How to choose the right coating for my project?
If one coating could do everything, coating selection would be limited to color and gloss choices and specification writing would be relatively simple. Since that magic coating does not (yet) exist, we are left with hundreds of selections to choose from. Many coatings will indeed perform multiple functions and are quite versatile in their many uses. These then become very popular. However real-world situations often demand more specific performance requirements that necessitate the selection of a more appropriate coating or coating system.
This article will address the key elements that influence coating selection. These elements will center around “needs” … Performance Needs, Application Needs, Budget Needs (Restrictions), and Other (Special) Needs. To uncover and define the “needs” we will approach the coating selection process through a series of four basic questions that the specifier, engineer or owner need to provide answers. Only in this way can the proper selection be made that will narrow down the hundreds of coating choices to the “best fit” options (assuming one exists). Sometimes however, the specific need or requirement exceeds the existing coating technology and compromises must be made to ensure a proper application.
What is being coated and why is it being coated?
The question sounds pretty basic, but answers can be surprisingly deceptive. In one example, the reason for painting a vessel could simply be because the CEO of the company is making a plant visit next month. Appearance then means everything and no one is really interested in the benefits of a 25-year corrosion resistant coating system. The answer to this question exposes the real reason for painting, the scope of the project and the expectations of the owner.
What exposure will the item see?
This is perhaps the real “meat and potatoes” question to be answered. It tells us what the real environment the coating will be exposed to. There are many parts to this question which include;
- Is the item exposed to an exterior (weathering, marine, industrial) environment or inside (mild, moderate or harsh exposures such as shower rooms or food process areas)?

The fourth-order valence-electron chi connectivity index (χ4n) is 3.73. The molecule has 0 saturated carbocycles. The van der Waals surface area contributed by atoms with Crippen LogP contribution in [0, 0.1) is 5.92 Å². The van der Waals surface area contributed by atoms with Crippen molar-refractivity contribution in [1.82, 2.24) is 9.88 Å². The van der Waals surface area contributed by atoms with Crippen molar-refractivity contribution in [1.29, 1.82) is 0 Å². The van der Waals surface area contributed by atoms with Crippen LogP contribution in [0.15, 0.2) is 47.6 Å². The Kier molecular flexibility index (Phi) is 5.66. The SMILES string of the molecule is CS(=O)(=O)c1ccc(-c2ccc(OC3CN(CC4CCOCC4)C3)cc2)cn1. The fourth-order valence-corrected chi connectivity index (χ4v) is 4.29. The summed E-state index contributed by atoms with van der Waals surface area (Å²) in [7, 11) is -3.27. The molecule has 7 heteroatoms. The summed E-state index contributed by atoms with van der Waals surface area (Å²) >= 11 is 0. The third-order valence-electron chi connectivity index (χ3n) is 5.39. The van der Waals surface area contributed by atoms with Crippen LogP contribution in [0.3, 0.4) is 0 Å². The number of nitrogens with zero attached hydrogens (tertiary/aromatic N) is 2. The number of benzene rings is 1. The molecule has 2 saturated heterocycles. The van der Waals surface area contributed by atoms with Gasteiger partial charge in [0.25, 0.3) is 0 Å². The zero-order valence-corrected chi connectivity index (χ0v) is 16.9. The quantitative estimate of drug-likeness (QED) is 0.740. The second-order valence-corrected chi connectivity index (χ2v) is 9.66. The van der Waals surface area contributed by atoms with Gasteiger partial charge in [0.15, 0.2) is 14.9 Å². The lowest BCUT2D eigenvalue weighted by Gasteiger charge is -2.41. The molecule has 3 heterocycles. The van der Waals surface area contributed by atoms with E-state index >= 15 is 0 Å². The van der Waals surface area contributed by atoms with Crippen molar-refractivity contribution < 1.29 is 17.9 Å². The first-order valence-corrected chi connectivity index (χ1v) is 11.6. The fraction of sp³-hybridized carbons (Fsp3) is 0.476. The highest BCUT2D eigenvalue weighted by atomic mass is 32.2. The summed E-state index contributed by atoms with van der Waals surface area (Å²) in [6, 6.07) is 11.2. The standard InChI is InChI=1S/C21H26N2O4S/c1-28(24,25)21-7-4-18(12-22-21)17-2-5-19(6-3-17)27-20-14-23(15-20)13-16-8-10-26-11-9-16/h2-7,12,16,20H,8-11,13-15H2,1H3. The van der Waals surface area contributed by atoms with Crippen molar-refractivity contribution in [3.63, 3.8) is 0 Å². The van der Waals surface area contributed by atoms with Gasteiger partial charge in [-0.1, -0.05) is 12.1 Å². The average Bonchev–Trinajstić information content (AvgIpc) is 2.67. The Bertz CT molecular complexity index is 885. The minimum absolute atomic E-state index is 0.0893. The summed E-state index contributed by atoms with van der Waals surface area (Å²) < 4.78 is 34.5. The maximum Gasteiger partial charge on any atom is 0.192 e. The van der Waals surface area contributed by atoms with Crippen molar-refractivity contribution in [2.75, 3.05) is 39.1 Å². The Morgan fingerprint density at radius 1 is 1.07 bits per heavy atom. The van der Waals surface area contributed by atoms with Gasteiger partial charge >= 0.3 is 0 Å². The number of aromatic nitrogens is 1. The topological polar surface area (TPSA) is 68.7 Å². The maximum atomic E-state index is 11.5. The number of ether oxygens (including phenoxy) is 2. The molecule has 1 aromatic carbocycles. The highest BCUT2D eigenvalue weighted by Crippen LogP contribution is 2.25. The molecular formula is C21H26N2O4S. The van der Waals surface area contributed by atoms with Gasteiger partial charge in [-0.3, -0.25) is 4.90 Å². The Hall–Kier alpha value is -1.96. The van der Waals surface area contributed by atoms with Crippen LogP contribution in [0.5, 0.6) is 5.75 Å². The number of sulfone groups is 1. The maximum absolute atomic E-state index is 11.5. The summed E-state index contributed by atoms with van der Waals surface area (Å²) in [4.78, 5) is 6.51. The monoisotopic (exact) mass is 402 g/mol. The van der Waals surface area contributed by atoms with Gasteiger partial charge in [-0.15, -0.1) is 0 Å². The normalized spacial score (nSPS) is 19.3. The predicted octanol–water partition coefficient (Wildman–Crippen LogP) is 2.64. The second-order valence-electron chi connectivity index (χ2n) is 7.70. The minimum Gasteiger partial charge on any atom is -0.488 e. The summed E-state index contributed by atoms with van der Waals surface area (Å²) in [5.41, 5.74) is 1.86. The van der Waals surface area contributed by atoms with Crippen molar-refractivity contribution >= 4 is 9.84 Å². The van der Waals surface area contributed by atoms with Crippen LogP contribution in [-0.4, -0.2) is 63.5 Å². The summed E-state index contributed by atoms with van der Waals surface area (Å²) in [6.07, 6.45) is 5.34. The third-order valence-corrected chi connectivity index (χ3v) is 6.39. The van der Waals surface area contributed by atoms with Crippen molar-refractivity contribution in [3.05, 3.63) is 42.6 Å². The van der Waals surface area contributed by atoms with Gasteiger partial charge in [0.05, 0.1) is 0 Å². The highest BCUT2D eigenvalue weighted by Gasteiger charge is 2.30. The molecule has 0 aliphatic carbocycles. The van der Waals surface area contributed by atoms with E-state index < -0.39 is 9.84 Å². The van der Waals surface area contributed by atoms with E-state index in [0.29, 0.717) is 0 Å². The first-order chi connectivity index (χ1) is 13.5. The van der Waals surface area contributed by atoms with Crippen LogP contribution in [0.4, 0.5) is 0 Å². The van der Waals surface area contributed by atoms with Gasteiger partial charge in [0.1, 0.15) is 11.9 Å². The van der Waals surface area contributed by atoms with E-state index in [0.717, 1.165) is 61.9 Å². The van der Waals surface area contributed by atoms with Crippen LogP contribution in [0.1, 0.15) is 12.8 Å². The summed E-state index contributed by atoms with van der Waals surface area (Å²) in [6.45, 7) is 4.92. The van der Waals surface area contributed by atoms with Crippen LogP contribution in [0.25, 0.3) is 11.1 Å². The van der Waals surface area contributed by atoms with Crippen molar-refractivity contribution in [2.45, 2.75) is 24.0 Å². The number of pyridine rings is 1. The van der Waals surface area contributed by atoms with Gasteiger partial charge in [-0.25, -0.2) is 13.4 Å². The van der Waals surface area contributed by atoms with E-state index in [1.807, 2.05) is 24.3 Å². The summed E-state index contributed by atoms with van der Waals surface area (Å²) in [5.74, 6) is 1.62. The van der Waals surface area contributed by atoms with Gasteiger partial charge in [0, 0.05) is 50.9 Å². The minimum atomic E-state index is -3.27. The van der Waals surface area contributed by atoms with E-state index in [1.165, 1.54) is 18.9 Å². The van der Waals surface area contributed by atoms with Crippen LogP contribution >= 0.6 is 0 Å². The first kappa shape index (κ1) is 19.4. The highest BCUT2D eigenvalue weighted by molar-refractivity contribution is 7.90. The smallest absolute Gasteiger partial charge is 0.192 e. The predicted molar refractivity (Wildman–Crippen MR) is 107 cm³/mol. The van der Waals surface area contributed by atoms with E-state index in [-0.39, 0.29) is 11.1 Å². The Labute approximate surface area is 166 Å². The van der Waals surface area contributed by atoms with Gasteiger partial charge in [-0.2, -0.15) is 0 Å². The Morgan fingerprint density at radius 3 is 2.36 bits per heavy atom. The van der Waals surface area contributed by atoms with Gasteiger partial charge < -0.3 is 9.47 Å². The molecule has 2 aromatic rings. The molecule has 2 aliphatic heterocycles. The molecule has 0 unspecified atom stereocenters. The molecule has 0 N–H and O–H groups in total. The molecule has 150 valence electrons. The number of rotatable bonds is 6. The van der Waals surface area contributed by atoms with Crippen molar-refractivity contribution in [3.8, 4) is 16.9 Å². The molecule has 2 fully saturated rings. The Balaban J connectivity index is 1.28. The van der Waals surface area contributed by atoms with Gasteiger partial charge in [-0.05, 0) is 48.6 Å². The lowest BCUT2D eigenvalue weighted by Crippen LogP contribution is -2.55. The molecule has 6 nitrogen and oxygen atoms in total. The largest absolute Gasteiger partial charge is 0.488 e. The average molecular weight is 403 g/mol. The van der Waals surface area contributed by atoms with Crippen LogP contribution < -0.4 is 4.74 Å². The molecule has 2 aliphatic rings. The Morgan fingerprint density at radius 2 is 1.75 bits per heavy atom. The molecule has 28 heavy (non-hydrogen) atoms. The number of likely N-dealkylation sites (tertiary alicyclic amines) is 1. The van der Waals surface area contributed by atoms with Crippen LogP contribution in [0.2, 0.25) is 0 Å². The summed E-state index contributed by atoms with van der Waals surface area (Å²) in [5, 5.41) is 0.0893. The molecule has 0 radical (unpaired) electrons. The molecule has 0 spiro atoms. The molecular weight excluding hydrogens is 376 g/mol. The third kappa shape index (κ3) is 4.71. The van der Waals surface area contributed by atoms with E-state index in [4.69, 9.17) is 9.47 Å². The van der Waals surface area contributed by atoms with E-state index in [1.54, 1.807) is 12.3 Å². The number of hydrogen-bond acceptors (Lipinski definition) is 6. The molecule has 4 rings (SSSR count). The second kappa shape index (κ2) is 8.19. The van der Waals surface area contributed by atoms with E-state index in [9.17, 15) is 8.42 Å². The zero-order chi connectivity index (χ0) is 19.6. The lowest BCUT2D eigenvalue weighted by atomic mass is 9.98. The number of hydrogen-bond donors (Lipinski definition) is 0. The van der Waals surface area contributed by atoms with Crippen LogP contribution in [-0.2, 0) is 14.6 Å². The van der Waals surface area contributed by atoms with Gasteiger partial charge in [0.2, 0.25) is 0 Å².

- Are there any elevated temperature conditions?
- Are there any harsh chemical fumes or anticipated splash and spills of chemicals?
- Will the coating be covered up with insulation?
- Will there be any thermal cycling/shock?
- How frequent will the coating be cleaned and with what chemicals?
- Will the coating see any abrasion? What type (cutting or small particulate)?
- What is the existing condition of the substrate (new steel, contaminated steel, rusted steel, old coatings)?
- What is the condition of existing coatings?
How, when and where will the item be painted?
Answers to this question will define how the painting project will be handled logistically; whether shop applied, field applied or in-situ at an operating plant. It may uncover the need for a coating to handle early rain exposure or cold temperature cure. Certain coating systems will handle shop application better than others and will have less shipping damage to deal with later. If spraying the coating is not possible (overspray problems) then coatings that can be easily brush or rolled must be selected. If the speed of completion of the project is critical (most of course are) then fast dry/fast cure products will be preferred. In many operating plants, open abrasive blasting (for optimal service cleanliness and profile requirements) may not be possible. While this restriction is fairly common, products that have surface tolerant properties must be selected. And while these products are technologically advanced, products that require higher degrees of cleanliness are preferred for longer service lives. Compromises must be made depending on what can’t be done.